Kinfolk Magazine Los Angeles Dinner
Thom Atkinson - 18th-century Medical Artifacts (from the Wellcome Collection, London)
1. Phrenological Heads
2. Case of Glass Eyes
3. Amputation Saws
4. Assorted Syringes
5. Sir Hiram Maxim’s Pipe of Peace
6. Medicine Chest
I went to a market today in midtown and met a girl who was selling her poems. You pick your topic and price and she writes you a poem on the spot. The girl before me traded her favorite drawing pen for a poem. I traded $3 for a poem about traveling.
WARNING: Not Safe for Work … or for Your Exam in Hematology
The Morphology of Human Blood Cells (1956)
Dorothy Sturm’s beautiful watercolors are difficult to distinguish from an actual microphotograph (except perhaps they are clearer and more detailed than a micrograph, and certainly superior to images from the 1950’s).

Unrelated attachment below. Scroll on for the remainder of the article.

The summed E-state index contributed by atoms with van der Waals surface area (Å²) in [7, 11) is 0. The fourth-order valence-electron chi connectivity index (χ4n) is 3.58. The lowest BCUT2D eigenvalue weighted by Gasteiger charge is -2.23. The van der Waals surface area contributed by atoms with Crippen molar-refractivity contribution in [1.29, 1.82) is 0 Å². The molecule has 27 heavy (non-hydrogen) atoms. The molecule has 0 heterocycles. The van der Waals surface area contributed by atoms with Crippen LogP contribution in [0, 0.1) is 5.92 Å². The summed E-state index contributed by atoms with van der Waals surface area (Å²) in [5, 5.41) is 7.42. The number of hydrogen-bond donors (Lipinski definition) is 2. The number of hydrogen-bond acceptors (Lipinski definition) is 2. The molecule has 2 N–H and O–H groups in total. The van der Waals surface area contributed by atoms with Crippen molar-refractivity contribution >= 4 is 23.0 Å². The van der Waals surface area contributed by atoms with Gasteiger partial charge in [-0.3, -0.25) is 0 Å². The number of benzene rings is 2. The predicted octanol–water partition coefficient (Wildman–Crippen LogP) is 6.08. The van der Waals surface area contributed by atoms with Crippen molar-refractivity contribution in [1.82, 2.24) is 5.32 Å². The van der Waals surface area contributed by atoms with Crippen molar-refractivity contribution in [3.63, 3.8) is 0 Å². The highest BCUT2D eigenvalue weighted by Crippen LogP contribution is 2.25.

Sturm’s watercolor on paper illustrations, drawn directly from Wright-stained smears prepared by [microbiologists], depicted normal, pathological and infectious hematology with a clarity, detail and beauty that photomicrography of the 1950’s simply couldn’t approach. JAMA, in a review of the first edition, even called her work “of exceptional quality.”
 This table showing hematopoiesis (as it was understood in 1956) was the frontispiece of the first edition of Diggs’ The Morphology of Human Blood Cells. Here’s the key to this illustration.
 Cell types found in smears of peripheral blood from normal individuals
 Blood parasites
 Fat cells
 Megakarocytes and thrombocytes
SOURCE: Codex 99
Women boxing on a roof, circa 1930s
THIS IS LITERALLY THE RADDEST PHOTO I’VE EVER SEEN
ARE YOU KIDDING
The composition of a water molecule explained in “Beyond the Microscope,” a GE science film from 1922.
This is great! New YouTube channel idea: Vintage science films. I call dibs.
I guess it’s worth noting that this is not at all what electrons actually “look” like or how bonding works, but I don’t really mind for some reason.